Toys and games include puzzles, various table blocks, small construction materials such as Legos, board games, and collections of objects (including shells, bottle caps, and buttons). When children use toys and games, they explore how things work; learn to be creative and use their imaginations; strengthen and control the small muscles in their hands; work cooperatively and solve problems; and learn math ideas and concepts.
When children use toys an games in the classroom, we encourage them to talk about what they are doing. For example, we might say:
Tell me about the design you made.
How did you get those rings to fit together?
You've picked out all blocks that look the same. Can you tell me how they are the same?
These are questions and comments designed to help children develop their thinking skills.
What You Can Do at Home
You play an important role in selecting toys and games that are safe, interesting, and appropriate for your child's abilities. More importantly, research shows that the most creative children are those who have had adults involved in their play. Here are a few ways that you can be involoved in your child's play with toys and games.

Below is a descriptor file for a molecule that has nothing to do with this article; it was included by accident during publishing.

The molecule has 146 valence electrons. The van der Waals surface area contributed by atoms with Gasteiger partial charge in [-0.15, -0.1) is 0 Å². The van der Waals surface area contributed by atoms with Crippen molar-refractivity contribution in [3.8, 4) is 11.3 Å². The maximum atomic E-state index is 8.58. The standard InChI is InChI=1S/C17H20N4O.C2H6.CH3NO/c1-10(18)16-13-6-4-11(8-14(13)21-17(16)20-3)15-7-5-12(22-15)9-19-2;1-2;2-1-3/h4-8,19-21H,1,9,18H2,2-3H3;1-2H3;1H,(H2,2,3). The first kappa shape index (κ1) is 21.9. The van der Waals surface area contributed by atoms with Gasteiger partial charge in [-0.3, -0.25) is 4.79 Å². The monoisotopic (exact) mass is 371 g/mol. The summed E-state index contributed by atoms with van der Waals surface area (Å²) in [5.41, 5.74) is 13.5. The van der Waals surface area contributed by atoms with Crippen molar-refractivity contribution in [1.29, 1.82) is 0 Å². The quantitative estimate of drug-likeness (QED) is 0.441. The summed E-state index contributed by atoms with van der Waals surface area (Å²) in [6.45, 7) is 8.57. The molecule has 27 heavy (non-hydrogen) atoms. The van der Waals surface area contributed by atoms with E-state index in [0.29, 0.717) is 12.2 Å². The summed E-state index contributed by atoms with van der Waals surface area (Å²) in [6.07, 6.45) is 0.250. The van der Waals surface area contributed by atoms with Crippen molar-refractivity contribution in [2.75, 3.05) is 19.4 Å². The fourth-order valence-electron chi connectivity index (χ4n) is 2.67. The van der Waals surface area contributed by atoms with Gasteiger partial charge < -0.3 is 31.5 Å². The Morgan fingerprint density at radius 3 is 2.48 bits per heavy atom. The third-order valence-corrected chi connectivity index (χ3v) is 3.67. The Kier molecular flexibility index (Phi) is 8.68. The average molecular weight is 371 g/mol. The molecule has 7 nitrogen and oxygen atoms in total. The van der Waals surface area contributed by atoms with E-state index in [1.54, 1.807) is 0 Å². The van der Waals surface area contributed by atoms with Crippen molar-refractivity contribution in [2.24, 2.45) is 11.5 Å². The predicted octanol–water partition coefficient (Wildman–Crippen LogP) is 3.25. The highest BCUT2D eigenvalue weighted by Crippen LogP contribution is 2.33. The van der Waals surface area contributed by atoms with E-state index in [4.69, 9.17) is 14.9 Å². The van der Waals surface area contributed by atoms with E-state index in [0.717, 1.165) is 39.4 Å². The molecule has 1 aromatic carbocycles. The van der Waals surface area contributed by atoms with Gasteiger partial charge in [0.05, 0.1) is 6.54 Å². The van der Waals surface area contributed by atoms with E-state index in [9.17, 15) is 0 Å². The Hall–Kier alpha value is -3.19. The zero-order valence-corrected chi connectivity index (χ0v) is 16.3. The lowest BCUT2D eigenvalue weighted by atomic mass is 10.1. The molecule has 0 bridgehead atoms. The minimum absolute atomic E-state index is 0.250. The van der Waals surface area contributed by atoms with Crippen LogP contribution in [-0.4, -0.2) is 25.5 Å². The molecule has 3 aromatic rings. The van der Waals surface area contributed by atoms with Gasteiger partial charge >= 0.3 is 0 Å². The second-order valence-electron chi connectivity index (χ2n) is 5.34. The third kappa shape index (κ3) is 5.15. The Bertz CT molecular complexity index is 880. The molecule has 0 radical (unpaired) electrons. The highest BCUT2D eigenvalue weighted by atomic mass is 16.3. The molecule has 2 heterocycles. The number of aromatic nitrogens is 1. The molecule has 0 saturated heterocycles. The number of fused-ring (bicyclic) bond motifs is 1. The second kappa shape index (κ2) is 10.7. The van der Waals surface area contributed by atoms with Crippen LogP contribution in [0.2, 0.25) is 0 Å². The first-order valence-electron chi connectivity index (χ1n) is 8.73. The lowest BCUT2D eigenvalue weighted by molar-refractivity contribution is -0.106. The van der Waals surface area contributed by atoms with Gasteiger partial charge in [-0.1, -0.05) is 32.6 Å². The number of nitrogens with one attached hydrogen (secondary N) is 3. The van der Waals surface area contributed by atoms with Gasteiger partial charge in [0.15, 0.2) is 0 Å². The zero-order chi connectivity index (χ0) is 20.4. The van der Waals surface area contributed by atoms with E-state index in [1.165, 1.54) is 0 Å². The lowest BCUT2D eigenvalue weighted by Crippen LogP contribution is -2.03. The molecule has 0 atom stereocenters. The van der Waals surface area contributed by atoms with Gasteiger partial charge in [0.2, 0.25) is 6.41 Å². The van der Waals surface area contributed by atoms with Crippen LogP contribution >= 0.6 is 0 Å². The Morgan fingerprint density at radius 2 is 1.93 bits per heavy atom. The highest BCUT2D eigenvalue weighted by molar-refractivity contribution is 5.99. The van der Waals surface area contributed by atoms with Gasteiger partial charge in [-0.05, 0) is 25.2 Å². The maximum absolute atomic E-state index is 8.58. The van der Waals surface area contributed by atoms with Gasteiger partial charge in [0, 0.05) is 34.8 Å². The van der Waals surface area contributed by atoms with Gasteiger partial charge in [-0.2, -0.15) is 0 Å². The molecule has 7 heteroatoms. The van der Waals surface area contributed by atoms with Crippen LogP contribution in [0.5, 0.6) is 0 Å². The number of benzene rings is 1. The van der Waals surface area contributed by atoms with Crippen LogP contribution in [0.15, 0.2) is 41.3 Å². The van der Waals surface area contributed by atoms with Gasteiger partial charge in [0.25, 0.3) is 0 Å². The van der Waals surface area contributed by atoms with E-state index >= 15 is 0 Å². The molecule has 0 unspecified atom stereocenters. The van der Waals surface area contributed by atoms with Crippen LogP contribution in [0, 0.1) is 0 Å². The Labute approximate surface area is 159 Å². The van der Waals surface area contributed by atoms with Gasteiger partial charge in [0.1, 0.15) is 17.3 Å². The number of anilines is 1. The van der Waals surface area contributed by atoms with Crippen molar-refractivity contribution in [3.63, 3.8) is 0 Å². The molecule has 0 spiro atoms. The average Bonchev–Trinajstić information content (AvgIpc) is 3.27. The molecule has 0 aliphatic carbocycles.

Observe. Watch as your child plays and notice his/her abilities and interests.
Play. Follow your child's lead and join in his play.
Imagine. Keep in mind that there's more than one way to play with a toy. Be creative!
Enjoy. This isn't a time to drill your child or test him on what he/she knows. Just have fun being together, talking and playing.
Good toys do not have to be expensive. You might collect various small objects such as buttons, seashells, rocks, and plastic bottle tops. Make suggestions such as sort all the buttons that are the same color or all the beads that are the same size. Encourage your child to tell you about the design he or she is making or to explain why things belong together.
Playing with toys and games at home promotes a child's development in many ways. We welcome you to help us out in the classroom by playing in our Toys & Games Area with the children. In this way you can see for yourself how much your child is learning there.
Taken from The Creative Curriculum for Preschool; Teaching Strategies, Inc. 2002